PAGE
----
CANCUN, MEXICO -- Further delay in international action to slow warming would endanger vast numbers of lives in the world's poorest countries, but Cancun can still deliver decisive progress to help avert disaster, the head of the UN climate science panel said.
In an interview with SolveClimate News, Rajendra Pachauri said he "would think" that the Nov. 29 to Dec. 10 negotiations taking place in the Mexican resort would achieve at least some success toward a new climate pact.
"I have every reason to believe — given the compelling logic that science provides — that negotiators will see the need for moving ahead quickly with us," he said on the sidelines of the talks.
"We really need to take action."
But at the crucial midway point in the 194-nation meeting, a rich-poor divide still dogs negotiations, observers say, failing to dispel fears that talks could end in deadlock.
Countries on both sides of the battle have attacked a new 33-page text designed to break the logjam on key issues, including saving carbon-absorbing rainforests and transferring clean technologies.
Among concerns listed by wealthy states are the weak carbon-cutting commitments expected of emerging economies, like China and India. The poorest countries reject the draft document's goal to restrict global warming to 2 degrees Celsius, demanding that temperatures be held to a 1.5 degree rise.
Mexican Foreign Minister Patricia Espinosa, president of the climate meeting, told negotiators on Sunday that compromise is still possible.
"One week into the process, the conditions are in place to reach a broad and balanced package of decisions that leads to an era of increasingly effective global action on climate change," she said.
"I believe we can complete the package, or at the very least to make significant advances, before the opening of the high-level segment on Tuesday afternoon."
Poorest to Suffer from Political Inaction
With raised voices and emotional appeals, several developing nations pleaded on Sunday for progress on the shape of a new treaty.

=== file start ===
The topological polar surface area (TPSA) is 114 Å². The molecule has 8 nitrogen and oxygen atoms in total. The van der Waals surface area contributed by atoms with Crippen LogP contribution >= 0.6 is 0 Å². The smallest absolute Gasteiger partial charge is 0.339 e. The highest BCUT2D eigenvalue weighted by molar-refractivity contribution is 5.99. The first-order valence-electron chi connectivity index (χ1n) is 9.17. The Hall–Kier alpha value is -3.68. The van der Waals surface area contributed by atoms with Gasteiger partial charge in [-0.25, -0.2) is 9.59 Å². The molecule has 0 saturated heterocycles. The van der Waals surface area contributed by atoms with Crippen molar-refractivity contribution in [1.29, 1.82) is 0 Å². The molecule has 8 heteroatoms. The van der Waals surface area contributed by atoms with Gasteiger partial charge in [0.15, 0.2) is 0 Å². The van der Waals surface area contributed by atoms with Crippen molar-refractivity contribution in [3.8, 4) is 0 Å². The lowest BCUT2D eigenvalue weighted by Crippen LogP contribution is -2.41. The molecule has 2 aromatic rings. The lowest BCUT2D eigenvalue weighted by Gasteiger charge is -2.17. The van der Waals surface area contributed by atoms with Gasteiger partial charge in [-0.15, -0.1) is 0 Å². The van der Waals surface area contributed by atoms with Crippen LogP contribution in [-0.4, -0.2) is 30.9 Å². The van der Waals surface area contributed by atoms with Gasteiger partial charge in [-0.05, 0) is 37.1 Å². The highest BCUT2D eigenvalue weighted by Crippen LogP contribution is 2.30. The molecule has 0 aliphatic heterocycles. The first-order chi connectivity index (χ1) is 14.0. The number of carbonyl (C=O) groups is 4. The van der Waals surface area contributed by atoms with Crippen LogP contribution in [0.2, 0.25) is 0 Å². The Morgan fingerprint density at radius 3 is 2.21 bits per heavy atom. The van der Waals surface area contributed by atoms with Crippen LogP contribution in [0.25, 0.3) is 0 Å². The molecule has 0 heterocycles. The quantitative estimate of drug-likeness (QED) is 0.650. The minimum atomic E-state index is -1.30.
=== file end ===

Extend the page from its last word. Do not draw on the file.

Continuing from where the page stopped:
"How many conferences can we have without concrete action?" asked a negotiator from Colombia, whose country is currently enduring record floods that have killed some 175 people and destroyed or damaged hundreds of thousands of homes.
"We have to think of the tragedies caused by failing to curb emissions," she said to cheers and applause.
A 2007 report by Pachauri's Nobel Prize-winning Intergovernmental Panel on Climate Change (IPCC) found that runaway emissions threaten to increase the frequency of flooding and droughts and reduce farm output in the poorest countries.
"In Africa, for instance, as early as 2020, we could have anywhere from 75 to 250 million people living under conditions of water stress," Pachauri said.
"These are societies that just don't have the income levels to be able to import food," he continued. "If they're not able to produce enough for themselves, then that clearly has a very harmful and negative impact."
Pachauri said warming is already making natural disasters worse. He pointed to the "terrible cyclone" in Myanmar in 2008 that killed more than 100,000 people as a harbinger of things to come on our planet.
"These tropical cyclones in that part of the world are growing in intensity and frequency, and we've highlighted that," Pachauri said. "Perhaps 100 years ago this may not have been a threat, but today it clearly is."
New data from the World Meteorological Organization shows that greenhouse gases have hit their highest levels since pre-industrial times. This year is "almost certain" to rank in the top three hottest years since temperature records began in 1850, the agency found.
Hopes that Updated Science Drowns Out Skeptics
The next IPCC report is due in 2013 and 2014. Pachauri said he "hopes" the updated science will strengthen the case for caps on heat-trapping gases in the face of increased activity from climate skeptics, especially in the U.S., who oppose carbon regulation on principle.
"Knowledge has moved on," he said. "We hope that we'd be able to provide much more information and a far more comprehensive assessment than was possible three years ago."
"What's critically important is to inform the public" about the "reality of the science," he said.
UN Photo/Logan Abassi